Ora Holland gave up mowing her own lawn when she was in her 90s, but she bought a new car when she was 100.
Now that she's 113, she's more likely to spend her days playing bridge.
Holland celebrated her birthday on Christmas Eve and is believed to be the oldest person in Oklahoma.
“I can't see or hear like I used to, but I'm getting by,” she said.
She sometimes needs a walker or wheelchair to get around, but needs no help rising from her chair to greet visitors.
She grew up on a farm in rural Missouri, the third of 12 children. She has outlived all her siblings. She married Thomas Holland in 1923, and they were married 18 years. She has a daughter, Ruth Davis, who lives in Texas, and a grandson, T.J. Davis, who lives in Oklahoma City.
Her grandson visits her at Heritage Assisted Living Center in far northwest Oklahoma City, near Yukon.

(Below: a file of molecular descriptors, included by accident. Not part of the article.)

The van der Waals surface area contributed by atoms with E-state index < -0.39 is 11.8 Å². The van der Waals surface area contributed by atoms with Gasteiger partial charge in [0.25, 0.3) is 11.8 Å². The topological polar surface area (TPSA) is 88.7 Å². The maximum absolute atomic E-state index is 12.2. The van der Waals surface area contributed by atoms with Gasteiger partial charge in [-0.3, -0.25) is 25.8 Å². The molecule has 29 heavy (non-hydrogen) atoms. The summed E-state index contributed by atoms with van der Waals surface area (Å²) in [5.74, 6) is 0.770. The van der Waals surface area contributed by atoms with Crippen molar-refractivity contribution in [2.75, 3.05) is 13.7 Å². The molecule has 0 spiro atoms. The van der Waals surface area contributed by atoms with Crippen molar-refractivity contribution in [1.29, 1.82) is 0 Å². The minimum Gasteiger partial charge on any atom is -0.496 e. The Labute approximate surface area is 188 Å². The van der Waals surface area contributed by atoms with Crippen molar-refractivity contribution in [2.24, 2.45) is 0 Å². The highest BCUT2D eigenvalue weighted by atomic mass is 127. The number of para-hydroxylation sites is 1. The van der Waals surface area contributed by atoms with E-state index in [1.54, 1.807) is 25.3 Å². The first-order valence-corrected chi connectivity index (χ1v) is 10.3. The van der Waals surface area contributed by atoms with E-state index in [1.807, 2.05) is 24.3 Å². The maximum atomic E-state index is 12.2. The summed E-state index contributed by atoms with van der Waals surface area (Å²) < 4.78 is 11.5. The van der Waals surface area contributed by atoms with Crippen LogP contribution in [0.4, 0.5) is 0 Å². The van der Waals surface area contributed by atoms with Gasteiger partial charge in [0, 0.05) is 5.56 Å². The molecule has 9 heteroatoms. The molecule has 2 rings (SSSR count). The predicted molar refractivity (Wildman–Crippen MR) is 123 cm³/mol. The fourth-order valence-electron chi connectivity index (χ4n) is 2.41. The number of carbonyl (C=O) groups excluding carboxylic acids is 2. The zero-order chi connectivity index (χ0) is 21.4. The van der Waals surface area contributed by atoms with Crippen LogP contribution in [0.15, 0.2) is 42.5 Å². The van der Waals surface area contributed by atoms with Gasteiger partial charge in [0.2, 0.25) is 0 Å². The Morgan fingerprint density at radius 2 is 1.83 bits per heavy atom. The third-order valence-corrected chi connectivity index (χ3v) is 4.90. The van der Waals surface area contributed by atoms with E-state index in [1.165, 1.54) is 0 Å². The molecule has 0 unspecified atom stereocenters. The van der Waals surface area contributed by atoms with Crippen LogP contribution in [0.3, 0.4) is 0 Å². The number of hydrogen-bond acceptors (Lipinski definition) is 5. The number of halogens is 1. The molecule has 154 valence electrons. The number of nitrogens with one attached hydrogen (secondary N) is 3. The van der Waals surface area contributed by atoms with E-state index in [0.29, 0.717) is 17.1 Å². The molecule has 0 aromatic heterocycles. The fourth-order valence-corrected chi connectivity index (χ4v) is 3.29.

“She's still very alert and can answer questions as long as people speak slowly and clearly,” Davis said. “She's a very impressive person who has seen a lot in her lifetime.”
Holland was once a hairstylist and said she started one of the first baby-sitting services in the Dallas area. She also has lived in Broken Arrow and Tulsa.
Her childhood Christmases and birthdays were far from lavish, Holland recalls.
“We didn't have a lot of extra things in those days,” she said. “There wasn't a lot left over for Christmas presents and things like that.”
From a historical perspective, Holland was 3 when the Wright Brothers made their first manned flight and 13 when World War I broke out.
According to the Gerontology Research Group, Holland is the ninth-oldest person in the United States. The oldest is Jeralean Talley, of Michigan, who turned 114 on May 23. Misao Okawa, a woman who lives in Japan, is the oldest known person in the world, born March 5, 1898.